So, several weeks ago, she finally mustered up the courage to walk right up and introduce herself. Turns out, Mr. Carter is a 92-year-old widower, and a combination of friendly, happy, and maybe most important to the tale, lonely.
He misses his wife, hasn’t really gotten used to sleeping alone, and smiles a wide, semi-toothless smile whenever someone takes the time to visit with him. Mr. Carter has kids, grandkids, and even great grandkids, but many live in other cities throughout the state and country.
Every time Lydia stops to chat, he leaves her with the same smile he used to greet her, only with the added words: “You stop by anytime now; and tell that fella of yours he’s always welcome to say hello, too!”
Maybe it is because she is a woman, maybe it is because she is starting to experience maternal instinct, our ever-growing baby expanding her belly and spreading hormones soaked in love throughout her, but in a very short period of time Lydia has grown to care for Mr. Carter. To her, the idea anyone is lonely is painful to imagine. Because of this, when Lydia goes out of town, there is a new addition on my “Honey Do” list:
- Water plants
- Send pictures of doggy
- Visit Mr. Carter!
Many moons ago, I wrote a blog where I quoted the movie As Good As it Gets, regarding what I was looking for in a partner: “You make me want to be a better man.” I know two things: One, I absolutely found that in my Lydia. Two, I may not be too great right now, “But I’m trying, Ringo. I’m trying real hard to be the shepherd.”
Because I want to improve as a person, I did visit Mr. Carter while Lydia was away, and I have to admit it was a good little moment. He sees a lot from his porch, and notes, “Not everyone stops at those stop signs like they’re supposed to… but motorcycles, they do. They stop every time. They know they gotta…”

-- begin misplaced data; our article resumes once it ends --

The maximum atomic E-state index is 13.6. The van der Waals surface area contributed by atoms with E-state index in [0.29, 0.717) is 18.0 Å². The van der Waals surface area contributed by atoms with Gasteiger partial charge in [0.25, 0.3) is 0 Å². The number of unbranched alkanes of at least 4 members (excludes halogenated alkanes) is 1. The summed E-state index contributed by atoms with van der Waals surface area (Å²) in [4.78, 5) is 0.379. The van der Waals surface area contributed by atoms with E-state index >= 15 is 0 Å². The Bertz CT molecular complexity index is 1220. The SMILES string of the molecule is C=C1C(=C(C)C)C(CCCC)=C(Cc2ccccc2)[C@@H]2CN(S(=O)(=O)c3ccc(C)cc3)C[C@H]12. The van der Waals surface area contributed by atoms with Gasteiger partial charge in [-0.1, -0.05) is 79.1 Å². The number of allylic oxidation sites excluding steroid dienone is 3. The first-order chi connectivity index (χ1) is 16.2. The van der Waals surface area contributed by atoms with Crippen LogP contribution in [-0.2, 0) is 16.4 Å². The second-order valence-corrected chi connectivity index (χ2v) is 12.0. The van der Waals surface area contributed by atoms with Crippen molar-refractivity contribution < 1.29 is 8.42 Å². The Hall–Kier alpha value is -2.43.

(Because when it comes to motorcycle vs. car, truck, or bigger, motorcycle loses. The only fistfight they win involves one with a bicycle)
Mr. Carter’s favorite story involves a random moment that took him by pleasant surprise: “One day, I was just sittin’ here, not really paying attention to anything, when I heard a woman yell, ‘What do you think of these?’ I looked up, and there’s a truck, and this girl leaning out, her shirt pulled all up! Her titties were right there, barefoot! Well, they drove off before I could yell back, ‘Come a little closer so I can get a better look, then I’ll tell you what I think!”
Mr. Carter laughs every time he regales a listener with that tale.
The long and short of all this is: the next time you find yourself crying during a movie, while reading a book, or viewing something on-line titled “Twenty-one pictures that will restore your faith in humanity…” The next time you find yourself wishing, “Oh, if only real life were more like this,” do something about it.
Change your life to match what you see and desire.
And if you know someone in your neighborhood that you’ve always wanted to say “Hi” to, get off your duff and do it.
You might be old and lonely someday, too, fucker.